The best part about the concert was that you are seated in the chapel before the sun goes down, so you can kill two birds with one stone: drink in the beautiful stained glass and listen to a wonderful concert. I was too cheap to buy the programme (it was in French anyway), but it was a chamber orchestra and choir and I believe they performed several pieces by Mozart. I was amazed by the quality of the music in such a gorgeous setting. My husband on the other hand, took the opportunity to snooze throughout the performance. As if he hadn’t slept enough that day!

We then stopped back at Hotel Monge to ask for a restaurant recommendation. This time we had them make a reservation so we wouldn’t be left out in the cold again. Le Jardin d’Ivy was great. It’s on Rue Mouffetard, and has a charming garden visible from the back windows. We were seated right at the window, so we could enjoy the view of lovely spring flowers. They also have funky sparkly art works all over the walls. It was a nice atmosphere. We got a couple of prix fixe menus. Edgar got the appetizer, main course option, and I got the appetizer, main course, dessert option. If you go here, forego the dessert option, their fruit tart dessert was laughable with canned fruit cocktail. However, the appetizers and main courses were wonderful. I had the duck. It had an intriguingly spiced sauce that made it memorable. My husband liked his food too… I think he got something with scallops.

More later…
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Old Apr 24th, 2006, 12:52 PM
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Great report-thanks for sharing. I did the sleep til the afternoon by accident thing my first time in Madrid. I remember how bummed I was I had slept 1/2 the day away.
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Old Apr 24th, 2006, 12:56 PM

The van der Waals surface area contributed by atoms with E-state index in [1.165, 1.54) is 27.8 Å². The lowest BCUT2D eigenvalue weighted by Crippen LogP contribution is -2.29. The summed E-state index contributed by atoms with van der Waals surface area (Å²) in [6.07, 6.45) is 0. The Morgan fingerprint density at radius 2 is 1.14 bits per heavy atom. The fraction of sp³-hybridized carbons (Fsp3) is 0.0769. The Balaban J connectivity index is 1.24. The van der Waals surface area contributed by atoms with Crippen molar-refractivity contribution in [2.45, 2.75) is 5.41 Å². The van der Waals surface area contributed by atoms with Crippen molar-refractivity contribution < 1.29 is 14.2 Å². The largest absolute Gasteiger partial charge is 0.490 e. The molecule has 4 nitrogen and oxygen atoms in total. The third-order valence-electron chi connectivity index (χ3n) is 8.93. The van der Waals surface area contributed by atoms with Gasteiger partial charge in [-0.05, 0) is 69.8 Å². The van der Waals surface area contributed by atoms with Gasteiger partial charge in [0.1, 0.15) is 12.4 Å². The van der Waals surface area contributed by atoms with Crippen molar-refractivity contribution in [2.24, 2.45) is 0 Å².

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The latest I have ever slept in my life was in Paris! It was New Years' Day. We had been up until 4 am. Our hotel room had little natural light coming in, and it was a dreary day. We made it up to Sacre Coure just in time to see it get dark!
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Old Apr 24th, 2006, 12:59 PM
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Yeah, it is horrifying to realize you've missed out on the amazing things you were planning to see. But we tried to put it into perspective: we were on vacation, and sleeping in was only natural... Of course we made sure to schedule wake up calls on mornings when we had important reservations from then on!
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Old Apr 24th, 2006, 01:00 PM
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More, more! It is such fun to read your report.
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Old Apr 24th, 2006, 01:12 PM
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I did the same thing in London one time, I slept until about 2pm. We woke up when the maid was banging on the door. My internal clock really got mixed up after that.

Great report!!
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Old Apr 24th, 2006, 01:54 PM
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Great report, so far!
Thank you!

A quick question:
Is the creperie "next to" the Versailles train station easy to find?

Dina
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Old Apr 24th, 2006, 02:51 PM
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dina4--Yes it is! As a matter of fact I had fortuitously found out about it on a fodors thread that morning before we left! How did I access the internet? By tapping into an unsuspecting person's unpassword-protected wireless internet connection, of course! Here's the info that I gleaned from that thread:

"Author: SusanP
Date: 11/10/2004, 04:56 pm
elaine, We had delicious crepes at La Coiffe Bretonne. It was directly on the street between the palace and the train station. If you're walking from the palace back to the train station, it's on the right-hand side, set back just a little bit from the sidewalk.



--------------------------------------------------------------------------------


Author: elaine
Date: 11/10/2004, 05:16 pm
thanks, here's more info

A la Coiffe Bretonne
10 avenue Charles De Gaulle
(that is indeed the street that leads from the train station to the chateau as
SusanP said)